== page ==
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'Indignation', 'The Humbling' and 'Nemesis'


Philip Roth Writer
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What do these books come out of? Different things… the first one, certainly Everyman, came out of experiencing the deaths of one's friends. My... my grandparents died in the '30s and '40s, my parents died in the '70s and '80s, and I thought, well, that'll be the end of it. Everybody's dead, now it's fine, you know? But lo and behold, one's friends, one's dearest friends, with whom one ate many dinners and laughed many laughs and went swimming with and walked around New York with or… and they die; and I must admit to being shocked.

And so you're shocked, and you're shocked over and over again. I remember when my father was an old man, and his brother, his younger brother died in the same year in which several of his closest friends had died and my mother had died. And when my uncle died, my father called me and said, 'Philip, I can't look into another hole in the ground again.' And this is… he was in his 80s, and he'd buried so many people; and so I said, 'I'll go as your representative, and I'll tell my cousins that I'm here for you.' I would have gone anyway, so… but I went. But I didn't know what he was talking about, then.

But I guess you reach a point where you can't look... look into another hole in the ground again. You know, you reach… it's not the first one, not the second one, but the 15th one, you know?  And so I thought I would tell a story about a man's mortality from the perch of the operating room, that is, the history of his diseases... I would tell his story through history of his diseases; and the ones as a child, the ones as a man, and then the ones that... that kill him in the end.

And... and there was a story a friend of mine had told me years ago about – he... he's dead too, so I can tell the story — and he had, he'd been having an affair, and his... he went off with his girlfriend to another city, and of course, you know, his wife was away, and she came back. And when they were going to leave that city to come to New York they were in a terrible storm, and they couldn't get out. And so he was gone – he didn't go to work, he didn't come home, and so she figured it out.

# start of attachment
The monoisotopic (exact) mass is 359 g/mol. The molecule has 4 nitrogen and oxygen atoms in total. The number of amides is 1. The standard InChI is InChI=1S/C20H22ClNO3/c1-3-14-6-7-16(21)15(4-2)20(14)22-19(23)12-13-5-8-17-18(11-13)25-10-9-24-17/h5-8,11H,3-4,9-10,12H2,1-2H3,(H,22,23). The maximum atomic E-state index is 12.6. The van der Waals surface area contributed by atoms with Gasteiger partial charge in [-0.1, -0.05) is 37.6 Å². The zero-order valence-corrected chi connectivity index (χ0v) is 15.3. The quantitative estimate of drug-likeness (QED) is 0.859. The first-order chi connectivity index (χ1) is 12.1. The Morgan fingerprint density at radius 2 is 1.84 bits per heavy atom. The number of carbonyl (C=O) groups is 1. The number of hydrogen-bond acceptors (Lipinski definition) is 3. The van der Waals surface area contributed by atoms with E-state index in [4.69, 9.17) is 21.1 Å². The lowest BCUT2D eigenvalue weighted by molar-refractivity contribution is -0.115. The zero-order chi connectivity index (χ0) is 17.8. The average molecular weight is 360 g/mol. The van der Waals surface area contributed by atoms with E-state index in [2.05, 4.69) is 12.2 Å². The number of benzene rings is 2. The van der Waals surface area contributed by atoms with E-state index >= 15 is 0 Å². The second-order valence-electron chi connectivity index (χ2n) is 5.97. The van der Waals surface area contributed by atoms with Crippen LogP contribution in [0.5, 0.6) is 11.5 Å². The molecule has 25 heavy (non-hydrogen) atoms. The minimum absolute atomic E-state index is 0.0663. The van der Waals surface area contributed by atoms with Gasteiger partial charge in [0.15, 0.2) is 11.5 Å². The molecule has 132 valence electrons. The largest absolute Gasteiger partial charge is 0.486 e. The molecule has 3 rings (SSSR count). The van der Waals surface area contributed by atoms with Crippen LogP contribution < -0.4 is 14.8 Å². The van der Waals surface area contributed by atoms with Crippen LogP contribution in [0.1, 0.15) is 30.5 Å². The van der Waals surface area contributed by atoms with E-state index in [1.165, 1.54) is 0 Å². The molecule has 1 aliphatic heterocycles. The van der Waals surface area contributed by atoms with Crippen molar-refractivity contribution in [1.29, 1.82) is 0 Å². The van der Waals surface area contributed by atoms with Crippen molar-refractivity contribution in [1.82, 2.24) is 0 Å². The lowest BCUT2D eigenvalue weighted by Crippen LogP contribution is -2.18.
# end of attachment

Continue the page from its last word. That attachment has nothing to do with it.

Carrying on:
Well, that story interested me, so I gave it to the guy in... in Everyman – it happens to him. He's in Paris with his beautiful girlfriend, and he gets stuck there. And it gave me the opportunity to pretend to be the wife, the indignant wife, and I wrote a… I think I wrote a... gave her a wonderful speech, it goes on a page or so; her... her indignation is wonderful, and I generally end up at that end of the conversation, you know? So I was quite... I was quite pleased to play that role, because when you're making the speech from the point of view of righteous indignation, you're so fluent... you're so fluent. Anyway, so that was Everyman

The fame of the American writer Philip Roth (1933-2018) rested on the frank explorations of Jewish-American life he portrayed in his novels. There is a strong autobiographical element in much of what he wrote, alongside social commentary and political satire. Despite often polarising critics with his frequently explicit accounts of his male protagonists' sexual doings, Roth received a great many prestigious literary awards which include a Pulitzer Prize for fiction in 1997, and the 4th Man Booker International Prize in 2011.

Listeners: Christopher Sykes

Christopher Sykes is an independent documentary producer who has made a number of films about science and scientists for BBC TV, Channel Four, and PBS.

Tags: Paris

Duration: 4 minutes, 48 seconds

Date story recorded: March 2011

Date story went live: 18 March 2013